Graduation – Class of 2014

Graduation is supposedly one of the best and most memorable days of your life. A day to celebrate the achievement of finishing university with a Bachelor’s degree in the field you have chosen. Parents and family members are to beam with pride and joy having helped in some way for you to reach this ultimate goal. That’s what they say anyway.

The question arises as to what happens to those of us who are unhappy with our degree results, but still plan to go to graduation.

Well, mostly the day consists of putting on a brave face and smiling unnaturally.

That’s probably what I should say, but it would be a lie. Graduation, if anything, brought to the forefront just what a crazy ride those three years actually were. The fact that I even made it to this point is barely believable. Sure, I’d always planned to go to university ever since I was a child. I even knew what degree to pursue by age 10, as mad as it sounds. But never did I envision how I was going to get there; where I would go; who I would meet; and lastly, where I would go from then on.

Tuesday 15th July was a HOT day. The campus was filled with students and their guests. It was chaotic, but also a friendly and celebratory atmosphere. The graduating ceremony itself was formal, but also relaxed enough for certain students to sprint into push ups on stage and take selfies before shaking the Vice-Chancellor’s hand. The speeches were interesting enough and had an uplifting air to them that highlighted the changing world with a special emphasis on how lucky we were at this moment in time to collect our degrees as well as the impact of social network media on the world today.

Back to the question of whether graduation was worth going to due to the unhappiness of the results, I would say I made the right choice. It’s difficult at this moment to look passed the results in the cold light of day, no matter how understanding my family and friends are. It’s that thing of once you get something into your head; it’s mighty hard to release it. For me, schooling was everything and I knew it was a platform that I was to be judged on. However, I refuse to let a number revolve around my life.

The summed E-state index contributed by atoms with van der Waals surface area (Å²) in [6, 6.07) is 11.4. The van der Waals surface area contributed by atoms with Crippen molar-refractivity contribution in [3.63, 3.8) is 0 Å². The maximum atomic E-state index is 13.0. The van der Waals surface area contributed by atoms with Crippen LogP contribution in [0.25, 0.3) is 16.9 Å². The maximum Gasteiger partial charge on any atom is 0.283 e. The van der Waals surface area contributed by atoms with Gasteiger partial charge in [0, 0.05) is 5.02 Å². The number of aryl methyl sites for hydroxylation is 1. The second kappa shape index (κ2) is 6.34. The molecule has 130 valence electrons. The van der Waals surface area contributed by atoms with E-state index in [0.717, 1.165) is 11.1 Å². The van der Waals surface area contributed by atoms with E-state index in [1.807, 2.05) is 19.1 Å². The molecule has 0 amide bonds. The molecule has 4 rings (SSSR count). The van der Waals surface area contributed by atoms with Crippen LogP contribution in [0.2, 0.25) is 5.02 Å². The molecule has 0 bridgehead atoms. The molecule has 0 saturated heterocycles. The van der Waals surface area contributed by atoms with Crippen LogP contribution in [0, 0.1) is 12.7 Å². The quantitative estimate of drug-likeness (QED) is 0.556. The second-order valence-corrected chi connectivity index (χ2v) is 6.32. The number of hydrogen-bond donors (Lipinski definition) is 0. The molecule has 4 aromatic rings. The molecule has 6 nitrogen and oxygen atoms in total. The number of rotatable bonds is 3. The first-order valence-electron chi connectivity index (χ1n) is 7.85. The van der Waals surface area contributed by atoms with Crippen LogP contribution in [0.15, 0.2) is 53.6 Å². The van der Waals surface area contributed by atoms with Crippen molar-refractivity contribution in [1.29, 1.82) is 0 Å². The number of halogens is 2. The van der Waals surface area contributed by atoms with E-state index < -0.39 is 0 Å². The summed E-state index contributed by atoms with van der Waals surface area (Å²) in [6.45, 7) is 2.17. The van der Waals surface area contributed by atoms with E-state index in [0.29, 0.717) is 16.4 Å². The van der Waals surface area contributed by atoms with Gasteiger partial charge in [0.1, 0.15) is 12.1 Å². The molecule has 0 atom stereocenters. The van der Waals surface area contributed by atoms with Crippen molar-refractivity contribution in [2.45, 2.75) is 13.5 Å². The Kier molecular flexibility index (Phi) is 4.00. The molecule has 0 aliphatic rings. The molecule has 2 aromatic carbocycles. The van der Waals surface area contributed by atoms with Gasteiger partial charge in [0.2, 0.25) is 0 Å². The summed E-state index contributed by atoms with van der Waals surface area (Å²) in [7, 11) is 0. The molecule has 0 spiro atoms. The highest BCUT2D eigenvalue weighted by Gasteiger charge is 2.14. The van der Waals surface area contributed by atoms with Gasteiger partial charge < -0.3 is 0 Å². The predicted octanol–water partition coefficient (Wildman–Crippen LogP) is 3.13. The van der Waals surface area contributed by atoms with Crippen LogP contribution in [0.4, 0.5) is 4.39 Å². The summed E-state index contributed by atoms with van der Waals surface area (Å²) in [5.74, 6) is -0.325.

It’ll just take time to realise that life is more than a piece of paper.

Happy Graduation to the Class of 2014!



Facts and Fiction.

The unemployment rate in the UK stands at 2.2 million, or 6.8%,  as of May 2014 and of that figure, 868,000 are in the 16-24 year old category. The good news is that the overall unemployment statistic is at its lowest number for the first time in five years. The bad news is that graduates are still finding it extremely difficult to find jobs that a) have anything to do with our degrees and b) if we do manage to find a graduate job, the starting salary is at a stagnated rate having not increased from the time recession hit where graduate wages were the first cuts. It is a fact that unemployment is declining for this quarter, but is the picture as rosy as politicians paint it?

The Guardian tells us “there were 60 applications for every vacancy in 2013, compared with 49 in 2011” illustrating the growing competitive nature the working world is for graduates right now. The challenges facing those of us looking for work is practically impossible ones to overcome at the moment. Graduates want to be working having completed years of further education, but which employers are driven to take the risk in training those who have just left University and are hungry to establish themselves?